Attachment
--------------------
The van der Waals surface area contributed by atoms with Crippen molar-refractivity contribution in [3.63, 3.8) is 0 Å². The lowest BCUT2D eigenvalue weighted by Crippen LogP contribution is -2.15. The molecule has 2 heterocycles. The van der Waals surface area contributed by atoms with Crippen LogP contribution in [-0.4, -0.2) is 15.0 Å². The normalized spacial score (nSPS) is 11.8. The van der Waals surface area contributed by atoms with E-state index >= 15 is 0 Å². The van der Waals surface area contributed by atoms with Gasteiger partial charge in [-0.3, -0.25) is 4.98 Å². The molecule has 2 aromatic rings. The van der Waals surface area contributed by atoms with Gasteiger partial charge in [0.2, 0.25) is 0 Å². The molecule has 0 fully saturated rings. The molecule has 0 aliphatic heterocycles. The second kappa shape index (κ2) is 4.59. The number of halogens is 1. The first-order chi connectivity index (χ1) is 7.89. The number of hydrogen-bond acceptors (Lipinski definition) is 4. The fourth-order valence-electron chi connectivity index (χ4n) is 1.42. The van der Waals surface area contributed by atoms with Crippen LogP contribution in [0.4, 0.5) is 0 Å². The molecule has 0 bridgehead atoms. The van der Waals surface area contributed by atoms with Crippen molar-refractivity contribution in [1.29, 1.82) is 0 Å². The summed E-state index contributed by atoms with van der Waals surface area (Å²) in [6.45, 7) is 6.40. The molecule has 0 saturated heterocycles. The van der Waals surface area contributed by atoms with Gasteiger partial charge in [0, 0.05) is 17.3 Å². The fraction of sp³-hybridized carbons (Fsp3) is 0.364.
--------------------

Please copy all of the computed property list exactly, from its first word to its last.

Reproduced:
The van der Waals surface area contributed by atoms with Crippen molar-refractivity contribution in [3.63, 3.8) is 0 Å². The lowest BCUT2D eigenvalue weighted by Crippen LogP contribution is -2.15. The molecule has 2 heterocycles. The van der Waals surface area contributed by atoms with Crippen LogP contribution in [-0.4, -0.2) is 15.0 Å². The normalized spacial score (nSPS) is 11.8. The van der Waals surface area contributed by atoms with E-state index >= 15 is 0 Å². The van der Waals surface area contributed by atoms with Gasteiger partial charge in [-0.3, -0.25) is 4.98 Å². The molecule has 2 aromatic rings. The van der Waals surface area contributed by atoms with Gasteiger partial charge in [0.2, 0.25) is 0 Å². The molecule has 0 fully saturated rings. The molecule has 0 aliphatic heterocycles. The second kappa shape index (κ2) is 4.59. The number of halogens is 1. The first-order chi connectivity index (χ1) is 7.89. The number of hydrogen-bond acceptors (Lipinski definition) is 4. The fourth-order valence-electron chi connectivity index (χ4n) is 1.42. The van der Waals surface area contributed by atoms with Crippen LogP contribution in [0.4, 0.5) is 0 Å². The molecule has 0 bridgehead atoms. The van der Waals surface area contributed by atoms with Crippen molar-refractivity contribution in [1.29, 1.82) is 0 Å². The summed E-state index contributed by atoms with van der Waals surface area (Å²) in [6.45, 7) is 6.40. The molecule has 0 saturated heterocycles. The van der Waals surface area contributed by atoms with Gasteiger partial charge in [0, 0.05) is 17.3 Å². The fraction of sp³-hybridized carbons (Fsp3) is 0.364.